The EU must adopt a “more robust” strategy to deal with an increasingly assertive China, the EU’s chief diplomat Josep Borrell said on Monday (25 May), ahead of a scheduled meeting of EU foreign ministers meant to discuss EU-China strategy later this week.
The call comes as EU member states have struggled to find a unified response to China’s increasing willingness to use its geopolitical clout in Europe.
According to Borrell, “analysts have long talked about the end of an American-led system and the arrival of an Asian century.”
“This is now happening in front of our eyes,” he said in a speech at the annual meeting of German ambassadors.
“China is getting more powerful and assertive and its rise is impressive and triggers respect, but also many questions and fears,” Borrell said.
He said relations with China should be based on “trust, transparency and reciprocity” but warned that “this is not always the case today”.
It would be vital that the bloc finds a way to maintain “collective discipline”, adding that an upcoming EU-China summit this fall could be an opportunity to do so.
“We need a more robust strategy for China, which also requires better relations with the rest of democratic Asia.”
While some EU countries have argued for a tough line, others have urged caution, and Beijing has used investment from its huge Belt and Road infrastructure project to curry favour, particularly in eastern Europe.
Speaking at the same conference, German Foreign Minister Heiko Maas echoed Borrell’s call for greater caution in relations with China, an issue that has come to the fore over Beijing’s information policy during the early stages of the virus outbreak.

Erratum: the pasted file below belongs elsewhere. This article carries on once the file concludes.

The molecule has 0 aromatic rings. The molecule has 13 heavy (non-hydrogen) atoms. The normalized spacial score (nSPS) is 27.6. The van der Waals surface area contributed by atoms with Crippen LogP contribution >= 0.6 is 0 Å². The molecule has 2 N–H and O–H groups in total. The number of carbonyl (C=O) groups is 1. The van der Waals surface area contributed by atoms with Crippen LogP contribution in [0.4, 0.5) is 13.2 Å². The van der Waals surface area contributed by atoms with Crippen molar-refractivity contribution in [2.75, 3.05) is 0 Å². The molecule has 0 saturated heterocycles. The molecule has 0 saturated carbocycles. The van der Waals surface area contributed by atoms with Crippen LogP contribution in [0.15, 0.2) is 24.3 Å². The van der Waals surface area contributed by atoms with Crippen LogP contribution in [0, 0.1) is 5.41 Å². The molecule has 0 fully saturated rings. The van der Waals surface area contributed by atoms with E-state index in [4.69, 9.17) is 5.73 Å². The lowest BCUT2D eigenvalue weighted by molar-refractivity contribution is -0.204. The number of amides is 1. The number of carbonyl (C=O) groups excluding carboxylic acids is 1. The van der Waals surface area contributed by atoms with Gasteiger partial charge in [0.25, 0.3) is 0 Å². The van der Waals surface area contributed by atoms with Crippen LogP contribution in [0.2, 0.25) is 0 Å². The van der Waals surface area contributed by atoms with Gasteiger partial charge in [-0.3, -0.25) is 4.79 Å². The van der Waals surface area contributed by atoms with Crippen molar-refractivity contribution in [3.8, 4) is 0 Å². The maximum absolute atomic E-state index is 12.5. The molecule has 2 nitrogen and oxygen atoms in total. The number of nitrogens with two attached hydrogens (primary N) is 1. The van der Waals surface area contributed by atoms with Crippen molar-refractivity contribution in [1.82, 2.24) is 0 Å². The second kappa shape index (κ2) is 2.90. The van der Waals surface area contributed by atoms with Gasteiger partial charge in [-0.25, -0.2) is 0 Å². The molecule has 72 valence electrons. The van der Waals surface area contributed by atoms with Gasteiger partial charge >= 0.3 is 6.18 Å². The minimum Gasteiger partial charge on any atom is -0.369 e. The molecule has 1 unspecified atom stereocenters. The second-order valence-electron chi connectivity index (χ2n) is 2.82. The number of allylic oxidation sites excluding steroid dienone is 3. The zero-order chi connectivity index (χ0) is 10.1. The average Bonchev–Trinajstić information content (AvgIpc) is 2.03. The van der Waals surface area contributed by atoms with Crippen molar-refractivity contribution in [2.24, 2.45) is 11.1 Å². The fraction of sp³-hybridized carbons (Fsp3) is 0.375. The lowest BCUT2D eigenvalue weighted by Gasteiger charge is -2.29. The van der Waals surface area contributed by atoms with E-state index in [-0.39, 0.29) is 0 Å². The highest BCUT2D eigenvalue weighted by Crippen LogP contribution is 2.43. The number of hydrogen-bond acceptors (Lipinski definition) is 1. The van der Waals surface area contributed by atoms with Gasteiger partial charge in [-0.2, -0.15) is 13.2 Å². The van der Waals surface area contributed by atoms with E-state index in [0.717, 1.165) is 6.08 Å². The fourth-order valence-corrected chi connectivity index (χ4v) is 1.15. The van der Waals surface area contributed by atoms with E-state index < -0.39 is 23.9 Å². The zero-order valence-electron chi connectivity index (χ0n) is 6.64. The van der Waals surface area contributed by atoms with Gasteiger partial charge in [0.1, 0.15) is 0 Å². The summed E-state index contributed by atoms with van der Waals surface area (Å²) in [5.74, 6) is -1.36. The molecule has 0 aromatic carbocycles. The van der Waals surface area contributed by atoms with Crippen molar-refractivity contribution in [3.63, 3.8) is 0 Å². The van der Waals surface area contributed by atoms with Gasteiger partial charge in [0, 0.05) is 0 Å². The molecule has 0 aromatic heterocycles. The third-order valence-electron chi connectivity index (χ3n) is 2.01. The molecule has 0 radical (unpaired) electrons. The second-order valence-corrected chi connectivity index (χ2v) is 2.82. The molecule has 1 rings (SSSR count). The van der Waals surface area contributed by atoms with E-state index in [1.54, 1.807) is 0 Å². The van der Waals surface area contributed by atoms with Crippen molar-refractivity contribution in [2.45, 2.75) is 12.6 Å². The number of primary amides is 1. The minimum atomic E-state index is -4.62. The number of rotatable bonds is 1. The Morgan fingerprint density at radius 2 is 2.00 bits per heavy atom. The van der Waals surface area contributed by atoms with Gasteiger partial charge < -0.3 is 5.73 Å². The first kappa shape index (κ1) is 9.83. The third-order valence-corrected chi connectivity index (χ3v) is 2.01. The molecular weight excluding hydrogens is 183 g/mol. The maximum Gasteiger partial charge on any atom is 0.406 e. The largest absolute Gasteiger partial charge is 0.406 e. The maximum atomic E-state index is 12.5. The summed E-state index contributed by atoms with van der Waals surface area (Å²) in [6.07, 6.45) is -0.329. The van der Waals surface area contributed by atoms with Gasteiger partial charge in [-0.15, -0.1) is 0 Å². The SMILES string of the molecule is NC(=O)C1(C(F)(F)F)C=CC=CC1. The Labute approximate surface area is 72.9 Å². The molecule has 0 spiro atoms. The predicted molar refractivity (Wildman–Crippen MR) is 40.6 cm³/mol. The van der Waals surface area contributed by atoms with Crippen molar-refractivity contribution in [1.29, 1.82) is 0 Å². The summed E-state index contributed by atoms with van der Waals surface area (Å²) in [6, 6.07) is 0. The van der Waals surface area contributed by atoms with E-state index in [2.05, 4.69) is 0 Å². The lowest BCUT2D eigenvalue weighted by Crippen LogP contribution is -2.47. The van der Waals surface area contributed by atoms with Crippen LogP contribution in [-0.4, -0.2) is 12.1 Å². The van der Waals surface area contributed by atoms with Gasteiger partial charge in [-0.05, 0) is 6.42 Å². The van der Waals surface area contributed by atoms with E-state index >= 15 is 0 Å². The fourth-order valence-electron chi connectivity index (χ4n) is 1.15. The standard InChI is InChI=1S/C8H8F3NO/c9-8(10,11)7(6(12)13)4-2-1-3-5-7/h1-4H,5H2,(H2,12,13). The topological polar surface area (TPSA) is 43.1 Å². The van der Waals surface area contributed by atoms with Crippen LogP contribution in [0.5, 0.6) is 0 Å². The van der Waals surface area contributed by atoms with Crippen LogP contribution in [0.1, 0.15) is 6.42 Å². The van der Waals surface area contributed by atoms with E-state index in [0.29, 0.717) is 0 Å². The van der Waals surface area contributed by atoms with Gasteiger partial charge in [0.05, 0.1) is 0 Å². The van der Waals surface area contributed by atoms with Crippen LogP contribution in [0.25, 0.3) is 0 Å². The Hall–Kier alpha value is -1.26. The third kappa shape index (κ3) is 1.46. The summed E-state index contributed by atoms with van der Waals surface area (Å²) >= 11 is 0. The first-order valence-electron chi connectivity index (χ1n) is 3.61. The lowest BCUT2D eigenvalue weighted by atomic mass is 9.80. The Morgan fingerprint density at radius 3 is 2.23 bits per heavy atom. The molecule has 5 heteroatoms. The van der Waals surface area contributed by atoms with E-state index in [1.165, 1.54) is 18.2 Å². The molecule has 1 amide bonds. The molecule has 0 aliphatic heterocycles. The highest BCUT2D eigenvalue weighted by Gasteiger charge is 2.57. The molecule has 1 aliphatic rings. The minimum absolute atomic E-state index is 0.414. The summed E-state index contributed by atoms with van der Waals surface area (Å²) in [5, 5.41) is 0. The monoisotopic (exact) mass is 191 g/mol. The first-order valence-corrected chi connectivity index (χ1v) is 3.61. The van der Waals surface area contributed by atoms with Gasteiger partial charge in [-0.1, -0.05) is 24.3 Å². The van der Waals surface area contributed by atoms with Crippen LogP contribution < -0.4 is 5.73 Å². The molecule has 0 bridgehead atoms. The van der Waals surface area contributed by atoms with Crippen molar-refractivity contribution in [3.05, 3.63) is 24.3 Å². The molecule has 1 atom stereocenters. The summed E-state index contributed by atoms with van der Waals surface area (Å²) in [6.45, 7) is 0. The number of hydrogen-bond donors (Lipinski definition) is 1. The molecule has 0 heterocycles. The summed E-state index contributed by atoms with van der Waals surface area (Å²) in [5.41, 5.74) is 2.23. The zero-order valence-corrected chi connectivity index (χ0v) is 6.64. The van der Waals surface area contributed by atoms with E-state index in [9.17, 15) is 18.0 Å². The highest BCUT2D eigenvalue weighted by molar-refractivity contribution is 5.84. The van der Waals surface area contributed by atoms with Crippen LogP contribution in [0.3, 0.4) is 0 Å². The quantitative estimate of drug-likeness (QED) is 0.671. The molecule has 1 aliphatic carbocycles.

“China and the EU are not each other’s systemic rivals, but comprehensive strategic partners”, Chinese foreign minister Wang Yi had said in remarks made on Sunday (24 May).
Bumps in EU-China relationship
Borrell’s remarks come after the COVID-19 pandemic has exposed relationship problems for Brussels, with Borrell accusing Beijing earlier this month of seeking to play EU member states off against one another by providing pandemic aid.
Borrell and the European External Action Service (EEAS), the EU’s diplomatic arm, came under fire after an opinion article published in several European newspapers sparked criticism that Brussels may have bowed to pressure from Beijing.
The rethinking of EU-China relations also comes at the backdrop of Beijing seeking to tighten its grip on Hong Kong with a new security law following pro-democracy protests in the territory.
An international coalition of 208 parliamentarians and policymakers has come out in support of the pro-democracy front in Hong Kong, as activists hit back at Beijing’s most recent bid to stifle freedoms in the region.
[Edited by Zoran Radosavljevic]